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Sorry for the confusion. I meet stack instead of static. Sorry. –  ant2009 Jan 7 '12 at 19:06

"Normally, I follow a simple rule. If the structure is only to be used in that function, then I allocate statically. However, if I need to refer to it somewhere else by keeping it in memory I would allocate dynamically."

Correct, you're doing it well.

Explanation: when you allocate memory statically, on the stack/heap/whichever your system uses when inside a function, that memory will be available until the function returns. If you pass it to another function, it's valid, as if e. g. function_a created the array/structure and called function_b, function_a haven't returned yet, so the array is valid. So is the following:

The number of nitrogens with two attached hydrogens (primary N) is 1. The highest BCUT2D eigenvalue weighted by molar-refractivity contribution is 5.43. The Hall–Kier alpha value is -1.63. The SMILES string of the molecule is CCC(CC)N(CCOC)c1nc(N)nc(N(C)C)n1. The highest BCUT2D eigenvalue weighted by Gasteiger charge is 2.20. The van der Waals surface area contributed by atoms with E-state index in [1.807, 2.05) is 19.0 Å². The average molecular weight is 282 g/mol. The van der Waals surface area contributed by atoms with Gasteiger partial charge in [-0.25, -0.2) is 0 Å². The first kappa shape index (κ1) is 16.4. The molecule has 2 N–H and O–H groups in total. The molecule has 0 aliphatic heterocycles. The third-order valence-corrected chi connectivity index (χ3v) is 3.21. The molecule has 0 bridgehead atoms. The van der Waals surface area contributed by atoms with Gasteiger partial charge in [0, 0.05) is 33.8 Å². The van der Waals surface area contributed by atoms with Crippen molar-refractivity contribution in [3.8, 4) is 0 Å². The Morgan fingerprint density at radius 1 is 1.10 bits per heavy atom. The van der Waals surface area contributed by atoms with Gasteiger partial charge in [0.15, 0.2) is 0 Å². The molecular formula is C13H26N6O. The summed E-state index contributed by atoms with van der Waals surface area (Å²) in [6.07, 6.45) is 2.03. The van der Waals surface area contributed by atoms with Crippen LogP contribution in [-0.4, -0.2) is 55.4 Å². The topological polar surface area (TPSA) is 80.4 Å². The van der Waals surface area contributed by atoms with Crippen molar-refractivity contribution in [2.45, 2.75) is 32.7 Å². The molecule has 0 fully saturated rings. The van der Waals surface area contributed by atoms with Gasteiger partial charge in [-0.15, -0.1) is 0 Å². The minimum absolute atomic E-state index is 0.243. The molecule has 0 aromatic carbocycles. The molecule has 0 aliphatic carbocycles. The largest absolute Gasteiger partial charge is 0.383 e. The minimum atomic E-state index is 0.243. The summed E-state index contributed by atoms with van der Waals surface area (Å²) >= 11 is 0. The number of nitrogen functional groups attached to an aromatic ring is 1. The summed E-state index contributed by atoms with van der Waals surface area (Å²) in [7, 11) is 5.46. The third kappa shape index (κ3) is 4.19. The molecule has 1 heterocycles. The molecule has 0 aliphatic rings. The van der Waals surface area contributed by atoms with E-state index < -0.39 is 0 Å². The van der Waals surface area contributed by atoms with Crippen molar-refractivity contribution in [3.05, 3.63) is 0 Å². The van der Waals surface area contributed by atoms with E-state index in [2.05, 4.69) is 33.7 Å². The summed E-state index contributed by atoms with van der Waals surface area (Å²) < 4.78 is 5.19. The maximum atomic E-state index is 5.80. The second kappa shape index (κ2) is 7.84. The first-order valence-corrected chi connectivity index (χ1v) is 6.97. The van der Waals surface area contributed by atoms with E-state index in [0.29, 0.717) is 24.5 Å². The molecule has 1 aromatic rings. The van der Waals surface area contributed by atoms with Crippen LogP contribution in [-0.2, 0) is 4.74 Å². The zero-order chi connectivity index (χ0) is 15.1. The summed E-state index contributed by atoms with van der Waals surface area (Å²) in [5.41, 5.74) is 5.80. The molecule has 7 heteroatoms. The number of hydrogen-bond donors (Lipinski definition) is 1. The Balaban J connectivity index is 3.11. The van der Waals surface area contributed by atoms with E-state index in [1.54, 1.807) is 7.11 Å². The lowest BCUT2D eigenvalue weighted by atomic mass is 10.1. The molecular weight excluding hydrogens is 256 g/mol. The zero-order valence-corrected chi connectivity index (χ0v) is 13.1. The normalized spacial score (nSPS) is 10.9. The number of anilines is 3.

int function_b(char *buf); /* whatever it does */

int function_a() {
    char array[30];
    /* fill "array" */
    function_b(array); /* valid as this is yet inside this function */
    return 0;

But this memory is deallocated when function_a returns (so that's why you don't have to worry about statically allocated memory: it's not really statically allocated, the system frees it automagically after the function returns). Thus, the following would be incorrect and may cause runtime errors (e. g. segmentation violation or similar):

char *function_a_segfaulty() {
   char array[30];
   return array; /* INCORRECT: array is now invalid, as the function has returned */